When a litigant wants to raise an argument on appeal, the litigant must have made that argument before the trial court, i.e., “preserved” the argument, or else the appellate court will deem the argument waived. The appellate court will generally ignore any waived argument absent certain extraordinary circumstances or if the argument is nonwaivable, e.g., subject-matter jurisdiction. Thus, it is essential that litigants properly raise arguments in the trial court to avoid waiving them on appeal.
In a recent decision, United States v. Joseph, No. 12-3808 (Sept. 19, 2013), the U.S. Court of Appeals for the Third Circuit held that the degree of particularity required to preserve an argument is “exacting.” Thus, it is not enough for the appellant to have raised a general issue before the trial court; the appellant must have raised the “same argument” below. Although Joseph was a criminal case, the court’s reasoning and conclusions likely will be applied across the entire spectrum of civil and criminal cases in the Third Circuit. Thus, it is essential that all trial lawyers within the Third Circuit understand and apply its teachings.
In Joseph, the defendant, Akeem Joseph, had moved to suppress evidence — counterfeit bills — that the police had found after arresting and searching him. In the district court, Joseph argued that the police did not possess the requisite probable cause for the arrest because no one at the scene of the arrest had sufficient expertise to determine whether the bills were in fact counterfeit. The district court denied Joseph’s motion and a jury found him guilty.
On appeal, Joseph sought to argue for the first time that the officers lacked probable cause because they had insufficient evidence to establish his intent to defraud when he passed the counterfeit bills. Joseph contended that by raising the issue of probable cause in the district court, he could argue the absence of probable cause for any reason on appeal.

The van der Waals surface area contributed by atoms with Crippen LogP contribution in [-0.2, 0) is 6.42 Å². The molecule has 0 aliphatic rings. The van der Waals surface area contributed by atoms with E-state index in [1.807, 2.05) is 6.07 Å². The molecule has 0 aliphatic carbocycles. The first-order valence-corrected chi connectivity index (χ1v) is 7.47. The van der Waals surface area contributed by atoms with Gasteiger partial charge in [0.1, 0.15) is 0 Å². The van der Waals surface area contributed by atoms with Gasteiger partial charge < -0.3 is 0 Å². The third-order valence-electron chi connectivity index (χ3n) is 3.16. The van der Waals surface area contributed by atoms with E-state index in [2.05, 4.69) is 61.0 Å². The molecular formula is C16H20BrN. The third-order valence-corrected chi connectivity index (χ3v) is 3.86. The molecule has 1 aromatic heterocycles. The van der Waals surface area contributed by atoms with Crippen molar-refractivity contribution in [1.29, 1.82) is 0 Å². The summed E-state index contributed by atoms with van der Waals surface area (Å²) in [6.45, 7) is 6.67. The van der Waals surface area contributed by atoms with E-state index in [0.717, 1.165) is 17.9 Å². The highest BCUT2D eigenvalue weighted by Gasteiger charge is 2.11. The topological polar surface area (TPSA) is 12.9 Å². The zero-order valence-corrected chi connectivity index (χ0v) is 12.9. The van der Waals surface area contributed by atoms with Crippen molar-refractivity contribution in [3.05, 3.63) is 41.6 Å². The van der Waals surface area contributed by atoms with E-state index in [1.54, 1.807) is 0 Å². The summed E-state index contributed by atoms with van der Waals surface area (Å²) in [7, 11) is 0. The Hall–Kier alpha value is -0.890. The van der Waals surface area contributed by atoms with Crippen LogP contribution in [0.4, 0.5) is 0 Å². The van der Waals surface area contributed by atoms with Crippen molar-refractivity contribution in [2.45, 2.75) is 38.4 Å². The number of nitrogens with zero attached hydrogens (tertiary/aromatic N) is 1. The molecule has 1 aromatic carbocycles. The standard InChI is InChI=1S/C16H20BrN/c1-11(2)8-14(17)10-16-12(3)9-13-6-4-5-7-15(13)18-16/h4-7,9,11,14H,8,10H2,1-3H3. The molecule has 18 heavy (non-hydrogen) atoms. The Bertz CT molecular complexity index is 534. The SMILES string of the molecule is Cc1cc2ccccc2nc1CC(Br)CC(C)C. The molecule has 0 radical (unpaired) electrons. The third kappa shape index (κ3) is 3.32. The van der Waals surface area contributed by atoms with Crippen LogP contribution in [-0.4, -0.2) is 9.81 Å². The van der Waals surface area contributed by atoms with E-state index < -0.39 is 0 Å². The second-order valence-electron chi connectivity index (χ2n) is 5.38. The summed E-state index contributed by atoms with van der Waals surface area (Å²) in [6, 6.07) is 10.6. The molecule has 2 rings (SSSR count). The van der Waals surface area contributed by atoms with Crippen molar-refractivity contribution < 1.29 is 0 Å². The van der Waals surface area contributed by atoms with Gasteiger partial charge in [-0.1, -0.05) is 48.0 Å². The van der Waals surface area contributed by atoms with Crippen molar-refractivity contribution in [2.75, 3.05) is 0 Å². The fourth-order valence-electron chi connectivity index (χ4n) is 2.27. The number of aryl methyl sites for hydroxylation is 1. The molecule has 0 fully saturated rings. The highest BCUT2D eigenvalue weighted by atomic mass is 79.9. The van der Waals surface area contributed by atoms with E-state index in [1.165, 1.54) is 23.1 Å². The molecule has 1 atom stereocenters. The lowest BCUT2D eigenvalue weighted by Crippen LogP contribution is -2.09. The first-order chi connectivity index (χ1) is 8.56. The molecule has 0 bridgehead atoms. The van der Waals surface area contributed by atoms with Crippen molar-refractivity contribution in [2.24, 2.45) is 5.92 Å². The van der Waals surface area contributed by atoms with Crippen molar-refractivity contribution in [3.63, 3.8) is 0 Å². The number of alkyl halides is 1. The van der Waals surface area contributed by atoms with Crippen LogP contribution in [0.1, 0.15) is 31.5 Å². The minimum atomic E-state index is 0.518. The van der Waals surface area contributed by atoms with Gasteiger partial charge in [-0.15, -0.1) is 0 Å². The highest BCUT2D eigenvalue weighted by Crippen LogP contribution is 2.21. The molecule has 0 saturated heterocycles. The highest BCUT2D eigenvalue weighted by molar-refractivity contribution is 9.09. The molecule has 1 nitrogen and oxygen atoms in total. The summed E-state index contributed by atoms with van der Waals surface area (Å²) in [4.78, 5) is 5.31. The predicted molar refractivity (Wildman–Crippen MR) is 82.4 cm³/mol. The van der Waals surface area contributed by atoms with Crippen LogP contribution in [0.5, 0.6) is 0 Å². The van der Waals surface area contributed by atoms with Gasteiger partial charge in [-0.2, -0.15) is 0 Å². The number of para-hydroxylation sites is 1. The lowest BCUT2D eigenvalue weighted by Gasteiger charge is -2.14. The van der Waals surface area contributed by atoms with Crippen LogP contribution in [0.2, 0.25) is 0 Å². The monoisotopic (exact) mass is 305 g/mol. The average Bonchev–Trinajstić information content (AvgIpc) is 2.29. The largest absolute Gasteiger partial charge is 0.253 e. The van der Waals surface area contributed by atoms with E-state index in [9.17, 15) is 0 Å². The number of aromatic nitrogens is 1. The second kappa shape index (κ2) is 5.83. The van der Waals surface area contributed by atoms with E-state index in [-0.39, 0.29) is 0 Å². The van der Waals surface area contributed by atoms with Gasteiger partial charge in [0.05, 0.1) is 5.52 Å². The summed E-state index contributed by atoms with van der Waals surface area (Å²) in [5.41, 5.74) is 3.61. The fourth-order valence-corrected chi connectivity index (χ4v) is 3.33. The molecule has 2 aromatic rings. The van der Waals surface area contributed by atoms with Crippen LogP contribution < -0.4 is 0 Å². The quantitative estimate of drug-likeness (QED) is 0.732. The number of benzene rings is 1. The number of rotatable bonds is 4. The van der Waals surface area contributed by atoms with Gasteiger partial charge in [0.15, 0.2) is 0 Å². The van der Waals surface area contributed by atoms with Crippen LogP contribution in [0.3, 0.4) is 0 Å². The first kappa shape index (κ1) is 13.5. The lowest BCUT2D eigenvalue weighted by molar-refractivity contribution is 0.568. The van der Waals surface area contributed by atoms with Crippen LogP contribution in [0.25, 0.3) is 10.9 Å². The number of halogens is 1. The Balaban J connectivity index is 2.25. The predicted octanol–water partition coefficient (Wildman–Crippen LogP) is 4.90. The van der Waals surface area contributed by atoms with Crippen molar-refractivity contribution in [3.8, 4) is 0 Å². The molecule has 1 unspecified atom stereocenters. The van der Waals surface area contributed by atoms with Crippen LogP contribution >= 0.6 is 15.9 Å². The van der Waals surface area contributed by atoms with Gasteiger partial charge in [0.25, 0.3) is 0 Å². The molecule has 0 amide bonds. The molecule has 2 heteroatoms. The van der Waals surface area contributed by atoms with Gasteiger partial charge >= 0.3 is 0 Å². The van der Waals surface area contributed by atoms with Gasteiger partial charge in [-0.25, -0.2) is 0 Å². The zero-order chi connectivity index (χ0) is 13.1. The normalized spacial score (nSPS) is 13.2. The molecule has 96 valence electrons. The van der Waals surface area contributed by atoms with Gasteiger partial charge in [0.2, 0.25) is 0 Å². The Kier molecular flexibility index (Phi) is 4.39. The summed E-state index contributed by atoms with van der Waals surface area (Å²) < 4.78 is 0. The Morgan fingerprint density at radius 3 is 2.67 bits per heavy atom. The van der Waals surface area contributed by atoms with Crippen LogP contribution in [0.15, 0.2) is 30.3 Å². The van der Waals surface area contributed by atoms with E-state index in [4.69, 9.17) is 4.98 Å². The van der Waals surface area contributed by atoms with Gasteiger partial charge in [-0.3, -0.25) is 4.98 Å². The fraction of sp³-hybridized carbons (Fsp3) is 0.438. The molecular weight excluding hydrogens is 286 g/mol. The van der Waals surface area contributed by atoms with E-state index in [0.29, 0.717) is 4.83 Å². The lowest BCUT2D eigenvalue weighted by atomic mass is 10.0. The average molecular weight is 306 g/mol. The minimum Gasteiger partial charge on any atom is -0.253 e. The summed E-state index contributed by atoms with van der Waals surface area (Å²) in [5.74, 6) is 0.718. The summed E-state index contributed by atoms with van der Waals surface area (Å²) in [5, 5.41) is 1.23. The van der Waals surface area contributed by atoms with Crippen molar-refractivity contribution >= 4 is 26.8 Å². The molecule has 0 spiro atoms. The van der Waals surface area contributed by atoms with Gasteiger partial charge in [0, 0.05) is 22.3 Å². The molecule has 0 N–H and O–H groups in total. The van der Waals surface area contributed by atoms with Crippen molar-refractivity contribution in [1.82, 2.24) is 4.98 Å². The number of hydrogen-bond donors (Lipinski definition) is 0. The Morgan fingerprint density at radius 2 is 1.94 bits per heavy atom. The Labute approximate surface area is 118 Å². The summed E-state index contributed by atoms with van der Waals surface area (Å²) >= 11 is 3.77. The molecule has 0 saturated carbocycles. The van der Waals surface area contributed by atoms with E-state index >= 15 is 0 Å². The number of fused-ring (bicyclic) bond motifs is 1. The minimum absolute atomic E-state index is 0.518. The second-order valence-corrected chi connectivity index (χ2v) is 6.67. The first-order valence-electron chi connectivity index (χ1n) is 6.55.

Noting that “good facts make good law,” the Third Circuit issued a sweeping decision that was designed to “rectify imprecisions in our case law” regarding the waiver of arguments on appeal. The court first recognized that its prior decisions had used various terms when describing when a party waives an argument, e.g., in different cases the court had written that an appellant waived an argument if it wasn’t the “same theory” raised below, wasn’t within the “overarching question” raised below, or wasn’t the “specific issue” raised below. The court then reasoned that “the crucial difference between these words goes to the degree of specificity they entail,” and that “the synonymous words ‘question’ and ‘issue’ are broader in scope than the synonymous words ‘argument,’ ‘contention,’ ‘theory,’ ‘ground,’ or ‘basis,’” because “the former words can encompass more than one of the latter.”
The court then concluded that simply raising an “issue” is not sufficient to preserve any “argument” within that issue. Instead, to preserve an argument for appeal, a party must make that same argument in the district court. The court recognized that litigants must have some flexibility in how they present and support an argument, and can place greater emphasis, more fully explain, and, in a limited sense, “reframe” their argument. But the court made clear that “they may not change the substance” of the arguments.